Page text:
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  • 07.31.12

The 4 Dumbest Rules That Will Kill Your Company’s Culture

Imagine what a great place the working world could be without these dumb, stupid rules.

The 4 Dumbest Rules That Will Kill Your Company’s Culture

U.S. gymnast Jordyn Wieber, the reigning world all-around gymnastics champion, cried when she failed to make it to the women’s all-around finals. I can’t say I blame her. Wieber didn’t qualify because of the two-per-country rule, which prior to 2004 was the three-per-country rule. The rule states that no more than two gymnasts from any country can qualify for the all-around finals, regardless of their score.

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Some might argue that this rule is a good one, as it gives countries who might not have a chance to medal in the all-around an opportunity to do so. But it’s still a dumb, stupid rule, as we know there is a snowball’s chance in hell these countries will beat out those who are truly the best.

This dumb, stupid rule reminds me of some of the rules I see in corporate America. Let’s begin with the most famous stupid rule of all: the customer is always right. I learned about this rule early on in my career when I worked at the service desk at Marshalls. We’d have the regulars who would come in at the end of the season and return clothes that were obviously worn, and I do mean worn. We had to refund their money because the customer was always right. I recall a time when a customer tried to return some crazy item that we never sold in our store. You guessed it. The customer was right and we the customer service personnel had to find a place to store this large object.

I also recall many a time when customers were down right rude to store personnel. How this was right I will never know! There are indeed some times when the customer is not right. In fact, there are many.

How about the no cell phones at work rule? Companies say they are concerned that employees will take photos of confidential papers or product designs, so employees are required to check their phones prior to going to their work stations. That’s all fine and good until the nurses office at your child’s school tries to reach you and she can’t. How about eliminating this rule and instead hiring people who are trustworthy? Just a thought.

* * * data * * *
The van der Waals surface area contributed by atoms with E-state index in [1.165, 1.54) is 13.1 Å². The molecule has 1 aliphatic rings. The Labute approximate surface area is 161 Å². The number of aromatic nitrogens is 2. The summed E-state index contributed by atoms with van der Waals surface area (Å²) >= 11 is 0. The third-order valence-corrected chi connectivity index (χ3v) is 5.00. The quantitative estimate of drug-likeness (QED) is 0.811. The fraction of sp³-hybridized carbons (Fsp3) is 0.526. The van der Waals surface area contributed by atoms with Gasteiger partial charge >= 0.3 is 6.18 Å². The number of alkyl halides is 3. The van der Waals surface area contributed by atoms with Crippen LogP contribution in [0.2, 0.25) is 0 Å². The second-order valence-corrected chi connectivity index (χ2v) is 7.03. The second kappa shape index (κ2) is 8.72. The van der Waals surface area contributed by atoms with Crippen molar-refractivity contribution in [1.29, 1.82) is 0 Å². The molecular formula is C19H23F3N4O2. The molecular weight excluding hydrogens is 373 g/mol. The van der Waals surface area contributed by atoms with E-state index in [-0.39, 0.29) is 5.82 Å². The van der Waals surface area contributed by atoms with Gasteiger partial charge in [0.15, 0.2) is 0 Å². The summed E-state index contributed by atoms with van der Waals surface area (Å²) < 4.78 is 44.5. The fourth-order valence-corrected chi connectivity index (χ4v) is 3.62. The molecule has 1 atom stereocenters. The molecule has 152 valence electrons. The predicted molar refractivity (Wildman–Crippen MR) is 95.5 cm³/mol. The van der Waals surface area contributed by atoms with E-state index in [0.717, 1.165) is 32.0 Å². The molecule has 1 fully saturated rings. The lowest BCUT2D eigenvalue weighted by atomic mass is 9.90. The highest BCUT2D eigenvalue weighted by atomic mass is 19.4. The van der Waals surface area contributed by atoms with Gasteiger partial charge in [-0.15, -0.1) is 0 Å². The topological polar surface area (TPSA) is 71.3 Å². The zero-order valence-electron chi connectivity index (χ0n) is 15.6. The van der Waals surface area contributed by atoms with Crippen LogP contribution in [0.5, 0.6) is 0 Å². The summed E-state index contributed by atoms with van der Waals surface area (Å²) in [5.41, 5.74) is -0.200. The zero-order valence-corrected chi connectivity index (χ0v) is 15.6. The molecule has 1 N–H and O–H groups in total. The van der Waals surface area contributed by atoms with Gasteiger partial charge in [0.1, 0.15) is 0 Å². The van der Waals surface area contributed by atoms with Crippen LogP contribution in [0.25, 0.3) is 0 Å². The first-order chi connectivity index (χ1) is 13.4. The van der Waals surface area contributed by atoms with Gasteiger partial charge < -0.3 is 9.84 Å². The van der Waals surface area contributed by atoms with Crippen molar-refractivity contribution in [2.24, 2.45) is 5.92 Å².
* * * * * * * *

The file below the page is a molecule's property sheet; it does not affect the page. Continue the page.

How about the rule that says you can’t use the Internet on company time? Do you know anyone who hasn’t broken this rule, including the person who came up with this rule? I can understand asking people to limit their time, but forbidding it is just plain stupid.

One of my favorite dumb stupid rules is the “six-month rule.” You have to be in your job six months before you can transfer or promote to another position. This might have worked well in the seventies, when Baby Boomers were so happy to have a job that most just went along with the rules. Today’s workforce is different. Employee loyalty no longer exists. If an employee comes up against the six-month rule, they simply go around it. They do so by playing for another team. Maybe that’s something Jordyn Wieber might want to consider in 2016.

What’s the dumbest company rule you’ve ever had to tolerate? Tell us about it in the comments below. 

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Roberta Chinsky Matuson is the President of Human Resource Solutions (www.yourhrexperts.com) and author of the forthcoming, The Magnetic Workplace (Nicholas Brealey, 2013) and the highly acclaimed book Suddenly in Charge: Managing Up, Managing Down, Succeeding All Around, a Washington Post Top-5 Leadership pick. Sign up to receive a complimentary subscription to Roberta’s monthly newsletter, HR Matters.

[Image: Flickr user Peter_Brown]

About the author

For more than 25 years, Roberta Chinsky Matuson, president of Matuson Consulting, has helped leaders in Fortune 500 companies, including Best Buy, New Balance, The Boston Beer Company and small to medium-size businesses, achieve dramatic growth and market leadership through the maximization of talent. She is known world-wide as “The Talent Maximizer®.” Roberta, a leading authority on leadership and the skills and strategies required to earn employee commitment and client loyalty, is the author of the top-selling book, Suddenly In Charge: Managing Up, Managing Down, Succeeding All Around (Nicholas Brealey, 2011), a Washington Post Top 5 Business Book For Leaders.

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